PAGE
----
Biking & Walking Frequently Asked Questions

Click on the questions to reveal the answers.

Are there showers and clothing lockers on campus?

Faculty and staff with IMA memberships and all students can use the shower facilities at the IMA and at Pavilion Pool. Call 206-543-4590 for details. A few other buildings on campus also have shower and clothes locker facilities. Contact your building coordinator about availability of facilities in your building.

Where can I park my bike on campus?

Use one of many convenient bike racks throughout campus or apply to rent a bike locker or space in a secure bike house. Bikes may not be parked in buildings or secured to trees WAC 478-116-605. Visit our bike parking page for more information.

Where are bike lockers and how do I get one?

There are close to 600 secure bicycle lockers in 31 campus locations for those who regularly commute to campus from an off-campus location. If you find your preferred area is currently full, you can place yourself on up to three waiting lists. Visit our bike parking page for more information.

Can I receive a citation for riding in the Bike Walk Zone?

The HUB lawn and environs are a Bike Walk Zone, which means that bikes are to be walked when pedestrians are present. Violators can be issued a citation. For more information, visit our page on bike regulations, rules and safety.

Who has the right of way—a pedestrian or a bicyclist?

The law requires cyclists to yield to pedestrians and give an audible warning. Look for posted stop signs, yield signs and pedestrian signs, and please obey speed limits by riding at safe speeds. Typically, bicyclists should keep to the right and pass on the left.

Is it okay to ride on sidewalks?

You may ride bicycles on campus sidewalks, except where posted. Please remember to ride where you are predictable. Pedestrians may not be expecting you on the sidewalk or may not see you as they approach a driveway or crosswalk.

Can I take my bike on a bus or a vanpool?

All buses and most vanpools have easy-to-load bike racks. We have a practice rack for you to try out in front of the Transportation Services building at 1320 NE Campus Parkway. Bikes may be loaded and unloaded on buses at any bus stop. Be sure to let the driver know that you have a bicycle to load on the rack before you board, and let them know you’ll be removing a bicycle from the rack when you disembark.

How can I practice loading my bike on a bus?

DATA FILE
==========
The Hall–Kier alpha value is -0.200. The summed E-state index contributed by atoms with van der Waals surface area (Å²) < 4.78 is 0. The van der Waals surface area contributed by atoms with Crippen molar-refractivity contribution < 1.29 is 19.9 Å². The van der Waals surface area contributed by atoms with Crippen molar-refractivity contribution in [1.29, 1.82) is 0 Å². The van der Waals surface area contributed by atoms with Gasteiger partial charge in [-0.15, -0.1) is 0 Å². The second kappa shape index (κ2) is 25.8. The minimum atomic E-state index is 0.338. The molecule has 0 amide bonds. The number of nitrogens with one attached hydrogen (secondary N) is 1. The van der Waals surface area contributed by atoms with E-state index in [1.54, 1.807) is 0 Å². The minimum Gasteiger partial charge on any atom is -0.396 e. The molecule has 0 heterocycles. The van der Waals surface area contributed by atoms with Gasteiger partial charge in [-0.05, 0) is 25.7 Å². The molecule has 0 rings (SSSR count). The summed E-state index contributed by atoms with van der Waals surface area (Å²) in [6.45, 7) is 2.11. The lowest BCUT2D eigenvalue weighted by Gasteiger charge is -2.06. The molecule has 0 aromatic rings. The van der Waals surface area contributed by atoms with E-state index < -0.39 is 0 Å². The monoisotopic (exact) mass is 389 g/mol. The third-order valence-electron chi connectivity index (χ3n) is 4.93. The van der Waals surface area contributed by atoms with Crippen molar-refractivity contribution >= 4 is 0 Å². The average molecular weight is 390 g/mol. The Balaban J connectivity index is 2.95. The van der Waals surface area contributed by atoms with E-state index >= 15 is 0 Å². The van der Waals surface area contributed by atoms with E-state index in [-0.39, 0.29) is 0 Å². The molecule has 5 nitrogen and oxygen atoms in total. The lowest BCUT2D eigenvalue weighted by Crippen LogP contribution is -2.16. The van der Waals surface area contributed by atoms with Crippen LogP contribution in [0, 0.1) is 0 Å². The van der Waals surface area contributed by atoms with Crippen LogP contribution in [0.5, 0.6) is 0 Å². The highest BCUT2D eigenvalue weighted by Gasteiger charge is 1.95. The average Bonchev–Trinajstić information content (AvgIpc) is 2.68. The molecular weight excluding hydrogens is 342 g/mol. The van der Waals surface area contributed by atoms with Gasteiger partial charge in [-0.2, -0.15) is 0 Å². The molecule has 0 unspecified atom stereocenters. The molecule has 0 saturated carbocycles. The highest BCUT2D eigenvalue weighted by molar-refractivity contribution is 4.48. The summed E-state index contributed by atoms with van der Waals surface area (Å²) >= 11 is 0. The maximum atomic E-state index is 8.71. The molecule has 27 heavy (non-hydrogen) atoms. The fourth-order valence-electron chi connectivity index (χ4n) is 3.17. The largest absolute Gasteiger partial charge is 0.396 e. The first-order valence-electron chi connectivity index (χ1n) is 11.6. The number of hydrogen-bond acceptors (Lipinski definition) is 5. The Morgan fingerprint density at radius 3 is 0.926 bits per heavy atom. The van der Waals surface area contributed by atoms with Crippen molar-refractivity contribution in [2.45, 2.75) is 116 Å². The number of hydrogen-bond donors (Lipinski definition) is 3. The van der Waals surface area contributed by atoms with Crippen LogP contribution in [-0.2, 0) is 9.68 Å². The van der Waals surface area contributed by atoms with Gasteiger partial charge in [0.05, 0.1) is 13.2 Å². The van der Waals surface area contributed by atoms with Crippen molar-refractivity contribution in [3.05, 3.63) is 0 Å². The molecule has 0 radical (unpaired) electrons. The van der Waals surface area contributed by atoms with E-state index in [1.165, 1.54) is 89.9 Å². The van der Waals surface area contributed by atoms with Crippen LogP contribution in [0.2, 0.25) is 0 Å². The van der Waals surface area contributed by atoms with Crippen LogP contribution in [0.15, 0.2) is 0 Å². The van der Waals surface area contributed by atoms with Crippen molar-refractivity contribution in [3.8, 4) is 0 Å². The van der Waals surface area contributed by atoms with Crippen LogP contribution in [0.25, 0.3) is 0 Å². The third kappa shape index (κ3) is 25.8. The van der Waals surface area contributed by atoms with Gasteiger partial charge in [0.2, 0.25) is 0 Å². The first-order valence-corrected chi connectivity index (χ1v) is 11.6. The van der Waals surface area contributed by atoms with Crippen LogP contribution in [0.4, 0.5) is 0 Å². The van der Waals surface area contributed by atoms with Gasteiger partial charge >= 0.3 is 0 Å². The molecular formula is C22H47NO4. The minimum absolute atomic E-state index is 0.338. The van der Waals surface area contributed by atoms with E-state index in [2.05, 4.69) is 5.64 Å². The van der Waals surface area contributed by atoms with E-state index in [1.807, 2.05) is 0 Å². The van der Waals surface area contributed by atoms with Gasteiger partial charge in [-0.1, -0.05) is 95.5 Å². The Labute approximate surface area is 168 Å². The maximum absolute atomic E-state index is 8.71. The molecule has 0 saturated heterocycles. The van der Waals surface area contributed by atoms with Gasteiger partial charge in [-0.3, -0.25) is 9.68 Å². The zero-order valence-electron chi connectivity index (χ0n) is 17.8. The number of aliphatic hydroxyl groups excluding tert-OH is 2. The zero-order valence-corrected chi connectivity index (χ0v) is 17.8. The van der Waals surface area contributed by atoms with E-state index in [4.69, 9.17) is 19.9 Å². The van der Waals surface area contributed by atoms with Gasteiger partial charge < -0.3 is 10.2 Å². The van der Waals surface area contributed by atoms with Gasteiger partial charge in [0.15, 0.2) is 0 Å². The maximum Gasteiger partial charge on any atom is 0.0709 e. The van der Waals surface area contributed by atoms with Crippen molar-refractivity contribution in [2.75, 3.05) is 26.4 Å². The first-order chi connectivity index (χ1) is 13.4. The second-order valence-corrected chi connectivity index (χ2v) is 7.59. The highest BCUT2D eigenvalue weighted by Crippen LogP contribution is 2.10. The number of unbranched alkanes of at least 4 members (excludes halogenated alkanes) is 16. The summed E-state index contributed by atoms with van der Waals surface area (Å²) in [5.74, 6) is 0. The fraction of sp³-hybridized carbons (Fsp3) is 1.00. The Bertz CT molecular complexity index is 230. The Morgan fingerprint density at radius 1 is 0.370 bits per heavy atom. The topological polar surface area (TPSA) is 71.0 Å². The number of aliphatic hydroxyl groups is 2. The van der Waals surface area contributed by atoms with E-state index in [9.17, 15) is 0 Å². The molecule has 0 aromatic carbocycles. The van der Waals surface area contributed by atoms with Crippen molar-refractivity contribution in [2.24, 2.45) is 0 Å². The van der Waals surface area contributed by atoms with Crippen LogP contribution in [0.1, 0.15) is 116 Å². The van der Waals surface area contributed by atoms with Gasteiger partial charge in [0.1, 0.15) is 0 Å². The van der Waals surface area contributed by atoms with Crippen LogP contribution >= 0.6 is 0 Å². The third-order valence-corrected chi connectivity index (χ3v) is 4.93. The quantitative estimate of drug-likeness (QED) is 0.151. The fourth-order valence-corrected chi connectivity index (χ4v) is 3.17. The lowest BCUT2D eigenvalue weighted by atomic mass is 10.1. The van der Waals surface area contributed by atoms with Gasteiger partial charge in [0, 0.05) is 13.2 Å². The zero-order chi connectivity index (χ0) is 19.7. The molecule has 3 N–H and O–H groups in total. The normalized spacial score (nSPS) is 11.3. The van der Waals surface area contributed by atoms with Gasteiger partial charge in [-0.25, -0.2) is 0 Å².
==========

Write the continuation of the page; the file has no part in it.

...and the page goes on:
Transportation Services has a full-sized practice bus bike rack to you to try out 24/7. It’s located in front of our building at 1320 NE Campus Parkway, right next to the bike rack in the courtyard. Using the bus bike rack is easy, and trying the practice rack a few times will give you the confidence to load your bike on a real bus.

What is a sharrow?

Sharrow is an abbreviation for “Shared Lane Marking,” and is the pavement marking depicted by two chevrons above a bicycle. Sharrows are included in the Manual on Uniform Traffic Control Devices (MUTCD) as a tool for marking a street as a shared roadway environment.

Why does the UW have sharrows on campus roads?

The UW is committed to creating safe and predictable conditions for traveling on campus, and sharrows are a tool that contributes to that goal. Sharrows alert all roadway users to watch for bicyclists and show bicyclists the best position to ride on the roadway.

What should I do in the presence of sharrows when I’m riding a bicycle?

Sharrows tell bicyclists where to position themselves in a shared roadway environment and remind bicyclists to share the road with pedestrians, people in cars, and other people on bicycles. When riding a bicycle on a shared roadway:

  • Be courteous and respectful of pedestrians, people in cars, and other people on bicycles
  • Ride predictably
  • Follow the speed limit and all other rules of the road
  • Ride in the correct direction of travel

What should I do in the presence of sharrows when I’m driving a car?

Sharrows let motorists know where on the roadway bicyclists are likely to be, and remind those drivers to share the road with pedestrians, people on bicycles, and other people in cars. When driving a car on a shared roadway:

  • Be courteous to pedestrians, people on bicycles, and other people in cars
  • Drive predictably
  • Follow the speed limit and all other rules of the road
  • Keep an eye out for pedestrians, people on bicycles, and other cars when turning and changing lanes
  • Where passing is allowed, pass people on bicycles on the left at a safe distance and speed. Do not pass people on bicycles in the “No Passing” areas on Stevens Way.
  • When parking your car, check for people on bicycles before opening your door

What is the difference between sharrows and bicycle lanes?

Bicycle lanes are portions of the roadway designated for the exclusive use of people on bicycles, and motor vehicles are generally excluded from this space.

In contrast, sharrows are used to indicate that a roadway is a shared space where bicyclists and drivers are all welcome.

If I don’t see sharrows on a road, does that mean bicyclists aren’t supposed to be there?

No. People on bicycles are allowed to ride on all University of Washington roadways, regardless of whether they are marked with sharrows. The sharrows alert drivers to expect bicyclists on the road. In general, UW roads marked with sharrows carry higher volumes of bicycles and cars.